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It is very important to remember that a club consists of its members - not just a committee that writes rules and makes decisions. Members are soon discouraged if they perceive the formation of inner circles and cliques.

A regular and open review process is a useful way to collect the views of members regarding the direction in which a club is progressing. Everyone should be encouraged to give their view of actual or potential problems, and suggest improvements and new ideas. These suggestions should be collated and made available to everyone as part of a process of deciding how the structure or organization of a club might be changed and improved. The review process can also be used to gauge whether initially declared objectives are being achieved and, if not, what might be done to achieve them.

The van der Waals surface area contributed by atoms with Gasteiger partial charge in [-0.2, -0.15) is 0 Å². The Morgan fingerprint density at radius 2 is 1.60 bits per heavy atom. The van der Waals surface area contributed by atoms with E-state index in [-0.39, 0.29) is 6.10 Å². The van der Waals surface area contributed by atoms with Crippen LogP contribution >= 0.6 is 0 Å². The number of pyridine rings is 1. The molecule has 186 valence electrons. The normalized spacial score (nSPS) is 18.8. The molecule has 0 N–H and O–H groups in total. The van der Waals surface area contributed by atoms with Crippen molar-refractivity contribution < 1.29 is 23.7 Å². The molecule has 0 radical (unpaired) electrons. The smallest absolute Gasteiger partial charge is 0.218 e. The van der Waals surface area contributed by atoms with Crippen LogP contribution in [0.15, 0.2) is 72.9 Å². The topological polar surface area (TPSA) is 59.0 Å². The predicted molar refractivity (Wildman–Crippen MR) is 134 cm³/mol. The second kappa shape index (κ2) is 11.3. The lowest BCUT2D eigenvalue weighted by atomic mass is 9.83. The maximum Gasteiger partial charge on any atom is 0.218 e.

Subscriptions paid by members must be used in a totally transparent manner, and the way in which they are used should be part of a regular review process. It is inevitable that not all members will agree to every detail of expenditure, but a healthy financial atmosphere is created when everyone can see that money is spent in a way that is approved by the majority of the membership. In many cases, quite a bit of the financial resources of a club may be expended on meeting rooms and other related commitments. If finances allow, club exhibitions, websites, day trips and other activities may also be planned.

The most important part of a review process is of course not the collection of information, but the way in which it is used to improve the club. Each review cycle should consequently consider whether or not the information and recommendations arising from the previous review have been implemented in a constructive and open-minded fashion. There is absolutely no point in collecting the views of the members and then ignoring their input.


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